View Full Version : Buying organic property
14-08-2009, 08:02 PM
After years of planning and moving out of the city we are finally in a position to purchase a small property. We have found one which is only about 5 acres and has been organic certification for its small orchard. The property generates a small income and the current owners are prepared to mentor us for a few months after the takeover.
This is a big step for a couple of city slickers. Any advice?
14-08-2009, 09:42 PM
Enjoy every moment of it and keeping posting so those of us still in the 'burbs can envy you!
25-08-2009, 05:37 PM
A permaculture assessment of the property will give you some good information regarding its overall potential, threats and issues. This information is great when thinking of buying, as it helps you make an informed decision.
Let me know if you need any assistance.
26-08-2009, 04:40 PM
Have you done a Permaculture Design Course yet? It knowledge you can gain will set you in good stead for the inspection. Assistance from an experienced pc will also be of benifit, Atleast be sure you have water and a northly aspect.
26-08-2009, 06:01 PM
Slightly connected question...
If the property has Organic certification for the Orchard, would Certification follow through to future crops planted on the property and will the certification follow through to the new owners without a further "in-certification" period?
13-09-2009, 03:01 PM
The certificate doesn't come across automatically. We have to sign a training agreement with the current owner and have the property inspected again. Every type of crop has to be certified. At the moment it has certification for the orchard and all vegetables and herbs grown there.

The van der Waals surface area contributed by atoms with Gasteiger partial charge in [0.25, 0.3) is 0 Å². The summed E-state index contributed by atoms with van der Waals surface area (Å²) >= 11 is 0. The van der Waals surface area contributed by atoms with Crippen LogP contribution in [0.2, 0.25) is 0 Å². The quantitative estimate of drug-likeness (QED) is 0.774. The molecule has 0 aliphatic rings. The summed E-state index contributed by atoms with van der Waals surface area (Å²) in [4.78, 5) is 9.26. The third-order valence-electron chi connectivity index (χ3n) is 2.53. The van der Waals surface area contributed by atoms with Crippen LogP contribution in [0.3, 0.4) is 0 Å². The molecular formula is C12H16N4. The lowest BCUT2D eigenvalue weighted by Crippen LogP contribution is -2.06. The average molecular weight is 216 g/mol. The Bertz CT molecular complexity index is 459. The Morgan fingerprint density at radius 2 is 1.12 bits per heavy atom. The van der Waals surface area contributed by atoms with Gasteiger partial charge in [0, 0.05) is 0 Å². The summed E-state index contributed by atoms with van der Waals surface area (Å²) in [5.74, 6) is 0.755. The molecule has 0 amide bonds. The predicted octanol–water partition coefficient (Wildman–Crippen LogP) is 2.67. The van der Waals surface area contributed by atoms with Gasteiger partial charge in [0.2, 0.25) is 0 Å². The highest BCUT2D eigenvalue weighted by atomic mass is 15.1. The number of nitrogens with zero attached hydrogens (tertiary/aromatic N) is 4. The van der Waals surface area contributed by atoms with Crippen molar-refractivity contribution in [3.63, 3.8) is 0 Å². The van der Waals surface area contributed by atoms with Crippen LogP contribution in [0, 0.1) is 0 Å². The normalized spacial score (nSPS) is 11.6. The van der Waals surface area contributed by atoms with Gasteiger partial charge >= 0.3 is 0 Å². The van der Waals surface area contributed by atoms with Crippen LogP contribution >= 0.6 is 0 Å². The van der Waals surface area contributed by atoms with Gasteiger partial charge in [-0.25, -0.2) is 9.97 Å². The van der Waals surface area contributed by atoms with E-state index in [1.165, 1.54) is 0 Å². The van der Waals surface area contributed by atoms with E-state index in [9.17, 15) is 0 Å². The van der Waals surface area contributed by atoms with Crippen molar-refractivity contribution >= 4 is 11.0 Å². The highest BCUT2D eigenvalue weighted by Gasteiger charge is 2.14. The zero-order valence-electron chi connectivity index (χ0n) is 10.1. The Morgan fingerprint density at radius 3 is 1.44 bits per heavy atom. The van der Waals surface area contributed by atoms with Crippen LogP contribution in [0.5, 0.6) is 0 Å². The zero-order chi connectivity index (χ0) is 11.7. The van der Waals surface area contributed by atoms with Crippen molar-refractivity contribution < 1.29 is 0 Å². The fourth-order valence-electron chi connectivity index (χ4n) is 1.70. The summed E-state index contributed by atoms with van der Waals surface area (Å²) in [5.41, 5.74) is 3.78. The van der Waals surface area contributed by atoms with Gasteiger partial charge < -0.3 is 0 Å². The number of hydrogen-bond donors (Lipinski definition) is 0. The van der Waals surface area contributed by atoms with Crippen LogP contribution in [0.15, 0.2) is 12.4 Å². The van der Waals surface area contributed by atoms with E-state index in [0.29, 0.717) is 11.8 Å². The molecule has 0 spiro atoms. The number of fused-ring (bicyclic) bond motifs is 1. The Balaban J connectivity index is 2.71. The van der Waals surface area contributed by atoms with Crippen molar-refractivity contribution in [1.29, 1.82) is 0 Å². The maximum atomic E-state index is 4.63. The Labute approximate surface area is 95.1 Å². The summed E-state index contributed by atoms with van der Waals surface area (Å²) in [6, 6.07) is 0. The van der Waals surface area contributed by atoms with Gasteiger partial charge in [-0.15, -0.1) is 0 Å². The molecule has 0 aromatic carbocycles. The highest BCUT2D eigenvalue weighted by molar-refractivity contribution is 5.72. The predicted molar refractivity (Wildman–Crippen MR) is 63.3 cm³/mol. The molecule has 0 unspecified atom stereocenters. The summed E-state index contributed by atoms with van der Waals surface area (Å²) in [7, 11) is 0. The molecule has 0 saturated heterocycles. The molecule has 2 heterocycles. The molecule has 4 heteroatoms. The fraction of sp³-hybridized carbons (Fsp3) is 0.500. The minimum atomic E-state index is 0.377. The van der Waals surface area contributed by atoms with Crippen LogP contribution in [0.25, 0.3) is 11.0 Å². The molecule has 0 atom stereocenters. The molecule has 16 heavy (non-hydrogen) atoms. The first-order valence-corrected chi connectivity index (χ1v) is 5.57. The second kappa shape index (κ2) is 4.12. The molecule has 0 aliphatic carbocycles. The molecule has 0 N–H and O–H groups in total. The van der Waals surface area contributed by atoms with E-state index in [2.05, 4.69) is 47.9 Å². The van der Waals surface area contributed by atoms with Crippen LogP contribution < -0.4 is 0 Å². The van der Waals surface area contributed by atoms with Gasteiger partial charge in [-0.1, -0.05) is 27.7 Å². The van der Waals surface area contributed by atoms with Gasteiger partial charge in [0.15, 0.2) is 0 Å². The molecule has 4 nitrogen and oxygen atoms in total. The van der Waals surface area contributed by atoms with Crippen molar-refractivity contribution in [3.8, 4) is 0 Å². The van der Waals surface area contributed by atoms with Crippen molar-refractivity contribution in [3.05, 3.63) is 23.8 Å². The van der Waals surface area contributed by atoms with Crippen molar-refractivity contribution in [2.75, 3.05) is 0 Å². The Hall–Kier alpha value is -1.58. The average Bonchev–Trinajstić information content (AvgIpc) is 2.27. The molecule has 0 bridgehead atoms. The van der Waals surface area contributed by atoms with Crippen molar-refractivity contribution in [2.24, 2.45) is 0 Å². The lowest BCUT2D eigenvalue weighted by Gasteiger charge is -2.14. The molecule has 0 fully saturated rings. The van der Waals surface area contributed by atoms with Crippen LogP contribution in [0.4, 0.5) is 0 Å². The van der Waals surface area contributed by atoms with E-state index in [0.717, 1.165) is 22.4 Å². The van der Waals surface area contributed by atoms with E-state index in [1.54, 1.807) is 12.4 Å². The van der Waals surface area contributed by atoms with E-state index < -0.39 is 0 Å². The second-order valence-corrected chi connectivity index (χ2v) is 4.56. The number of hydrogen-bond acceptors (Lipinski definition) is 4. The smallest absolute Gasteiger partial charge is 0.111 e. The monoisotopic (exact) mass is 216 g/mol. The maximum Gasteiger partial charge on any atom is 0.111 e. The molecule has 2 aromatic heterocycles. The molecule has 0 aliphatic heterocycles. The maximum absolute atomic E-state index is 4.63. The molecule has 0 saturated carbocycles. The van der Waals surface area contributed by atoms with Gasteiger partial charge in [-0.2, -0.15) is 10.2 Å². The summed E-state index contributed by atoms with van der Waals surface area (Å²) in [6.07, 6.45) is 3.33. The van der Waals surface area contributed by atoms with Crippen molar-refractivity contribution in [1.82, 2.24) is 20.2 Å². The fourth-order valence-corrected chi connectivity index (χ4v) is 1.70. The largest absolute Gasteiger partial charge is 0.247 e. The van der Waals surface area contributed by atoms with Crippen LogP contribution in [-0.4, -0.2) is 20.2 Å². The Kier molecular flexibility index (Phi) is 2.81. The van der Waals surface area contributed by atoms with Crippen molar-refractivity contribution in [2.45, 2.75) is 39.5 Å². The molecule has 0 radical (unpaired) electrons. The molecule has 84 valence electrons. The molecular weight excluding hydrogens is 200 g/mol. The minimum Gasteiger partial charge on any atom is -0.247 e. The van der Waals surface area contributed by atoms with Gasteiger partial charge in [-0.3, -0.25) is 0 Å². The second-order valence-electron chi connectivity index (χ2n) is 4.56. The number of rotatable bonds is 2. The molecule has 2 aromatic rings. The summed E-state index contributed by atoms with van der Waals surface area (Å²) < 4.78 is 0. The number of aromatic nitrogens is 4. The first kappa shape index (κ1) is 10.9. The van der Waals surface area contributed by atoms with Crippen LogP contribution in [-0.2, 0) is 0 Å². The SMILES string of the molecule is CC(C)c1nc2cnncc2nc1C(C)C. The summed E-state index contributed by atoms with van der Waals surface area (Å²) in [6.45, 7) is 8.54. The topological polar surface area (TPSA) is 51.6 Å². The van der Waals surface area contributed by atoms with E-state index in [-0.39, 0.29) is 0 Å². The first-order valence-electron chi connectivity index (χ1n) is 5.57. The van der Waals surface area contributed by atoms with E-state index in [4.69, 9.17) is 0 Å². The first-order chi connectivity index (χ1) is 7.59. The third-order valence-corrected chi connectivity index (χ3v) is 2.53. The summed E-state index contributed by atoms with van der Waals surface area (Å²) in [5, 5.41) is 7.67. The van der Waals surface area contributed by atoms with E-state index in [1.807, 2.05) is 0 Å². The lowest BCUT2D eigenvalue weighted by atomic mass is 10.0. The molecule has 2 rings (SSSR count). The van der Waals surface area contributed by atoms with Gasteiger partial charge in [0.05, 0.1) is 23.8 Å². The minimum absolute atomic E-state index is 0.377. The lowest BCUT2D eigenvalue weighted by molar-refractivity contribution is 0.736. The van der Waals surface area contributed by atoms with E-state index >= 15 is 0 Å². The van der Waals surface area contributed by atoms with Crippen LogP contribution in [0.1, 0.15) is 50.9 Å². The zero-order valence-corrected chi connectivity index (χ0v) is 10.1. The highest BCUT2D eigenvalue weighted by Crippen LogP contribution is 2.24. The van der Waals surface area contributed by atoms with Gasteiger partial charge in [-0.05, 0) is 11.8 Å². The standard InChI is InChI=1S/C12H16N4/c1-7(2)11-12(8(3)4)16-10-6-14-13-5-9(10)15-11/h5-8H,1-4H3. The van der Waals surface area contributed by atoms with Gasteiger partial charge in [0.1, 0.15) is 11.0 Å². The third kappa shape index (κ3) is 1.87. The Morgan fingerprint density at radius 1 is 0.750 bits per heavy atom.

I am in the middle of reading all I can about permaculture design and hopefully will get some time soon to enrol in a permaculture course. My husband and I will both be in a sharp learning curve for quite some time to come, I think.
The one thing that has me most concerned is that the trees are spaced quite far apart and most of the property is covered with grass. The current owner spends several hours a week keeping the grass low. The main reason for this, I believe, is to prevent the property from becoming a breeding ground for brown snakes, which are rather prevalent in this part of the world. This seems a big waste of energy to me. Naturally one of the first things we will be looking at is trying to cut down on the energy wasted keeping the grass under control.
13-09-2009, 03:48 PM
Thanks for the info...
Regarding the grass, i'm not a big fan of trees growing in lawn. If the space between the trees is ample you could mulch and grow something else under them, that should cut the energy/effort down and increase the turnover.
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